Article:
Some will find it hard medicine to swallow, however good it is for them.
Bruegmann offers an explicitly libertarian take on issues that many will find not just unpersuasive but unpalatable. For example, we can rue that suburban new house buyers don’t pay all the public costs of their private decisions, but, like it or not, avoiding social costs is precisely why so many Americans love the suburbs.
“A proliferation of small governments,” he notes, “has made it possible for citizens not only to choose the kind of community and the kind of services they wish but also to have a larger voice in planning for the future than they would in a larger regional government.”
Usually, the kind of community citizens instruct their small governments to provide is one without the complication, exception and unpredictability of the city. The impulse is not one that Bruegmann (unlike most sprawl critics) presumes to judge. The educated cosmopolitan thrills at the chance to mingle on the street every day with people he would never invite to dinner, but most people do not. For them, the good life is lived in places where all their neighbors are pretty much like they are—whatever their color and accent.
Bruegmann argues that many things about our spread-out cities are good, and that while some things about them are bad, they are less bad than imposing a solution through government diktat. “The most convincing answer to the question of why sprawl has persisted over so many centuries,” he observes, ‘‘seems to be that a growing number of people have believed it to be the surest way to obtain some of the privacy, mobility, and choice that once were available only to the wealthiest and most powerful members of society.” The United States is, for the moment, a democratic republic; if sprawl is what most people like, most people—acting through the market or their elected agents in local government—will get just that.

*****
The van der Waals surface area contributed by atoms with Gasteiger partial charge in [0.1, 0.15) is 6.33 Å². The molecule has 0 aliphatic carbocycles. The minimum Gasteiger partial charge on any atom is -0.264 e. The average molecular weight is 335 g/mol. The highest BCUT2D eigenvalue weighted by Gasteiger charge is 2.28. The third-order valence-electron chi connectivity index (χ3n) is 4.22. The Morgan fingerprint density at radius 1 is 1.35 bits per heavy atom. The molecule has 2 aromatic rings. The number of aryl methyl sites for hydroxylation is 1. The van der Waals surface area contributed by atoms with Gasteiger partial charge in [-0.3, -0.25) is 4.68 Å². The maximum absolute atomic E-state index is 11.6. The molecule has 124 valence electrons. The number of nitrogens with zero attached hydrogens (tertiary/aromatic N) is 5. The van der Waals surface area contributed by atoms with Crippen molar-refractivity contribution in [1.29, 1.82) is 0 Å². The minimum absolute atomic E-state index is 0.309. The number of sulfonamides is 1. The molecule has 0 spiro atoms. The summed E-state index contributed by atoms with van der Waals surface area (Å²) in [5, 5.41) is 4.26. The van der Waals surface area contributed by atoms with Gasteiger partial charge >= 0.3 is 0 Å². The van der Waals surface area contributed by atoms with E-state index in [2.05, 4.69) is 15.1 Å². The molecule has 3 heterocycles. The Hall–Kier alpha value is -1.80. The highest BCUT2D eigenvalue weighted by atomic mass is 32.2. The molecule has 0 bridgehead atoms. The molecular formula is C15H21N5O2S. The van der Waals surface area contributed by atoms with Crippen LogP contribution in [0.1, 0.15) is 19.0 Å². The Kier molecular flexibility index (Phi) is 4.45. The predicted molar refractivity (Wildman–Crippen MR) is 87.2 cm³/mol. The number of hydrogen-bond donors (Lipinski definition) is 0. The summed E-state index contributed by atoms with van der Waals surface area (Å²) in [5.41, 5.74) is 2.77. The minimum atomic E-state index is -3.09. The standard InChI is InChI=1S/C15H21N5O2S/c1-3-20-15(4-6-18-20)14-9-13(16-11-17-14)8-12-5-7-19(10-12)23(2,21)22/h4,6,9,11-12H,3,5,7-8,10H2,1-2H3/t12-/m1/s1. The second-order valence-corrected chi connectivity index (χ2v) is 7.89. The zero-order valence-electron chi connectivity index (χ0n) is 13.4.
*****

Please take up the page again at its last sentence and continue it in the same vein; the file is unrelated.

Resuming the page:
The “problem” with sprawl, in short, is the problem with democracy. Changing present land use policies means leaving decisions in hands other than the public’s. That’s been tried, in other realms, with results that are often well-intended, but seldom wise. In the end, the reformers’ program consists of the hope that Americans will follow their
advice and become better people. This is much to be desired, but not to be expected.
Bruegmann argues that the remedies so far advanced for such social ills not only probably won’t work but probably shouldn’t work; banning land for new housing drives up costs, for example. “[The agitation against sprawl] is being directed toward things that may not be real problems,” he complains, “or problems that can’t be solved without causing severe unintended consequences and real losses for part of the population.”
Sure, the dispersed city causes problems—pollution, energy dependence, social exclusion, the built ugliness of the public realm—that merit attention. The old compact city caused problems too, at first. Most of these have been solved, or at least rendered tolerable. However, if people of influence refuse to engage our new kind of city, thus never coming to understand it, they are unlikely to be able to solve its new kind of problems. Fixing them by simply reining in sprawl, Bruegmann insists, is a bit like fixing a squeaky hinge by rebuilding your house. ■
A new assessment of urban sprawl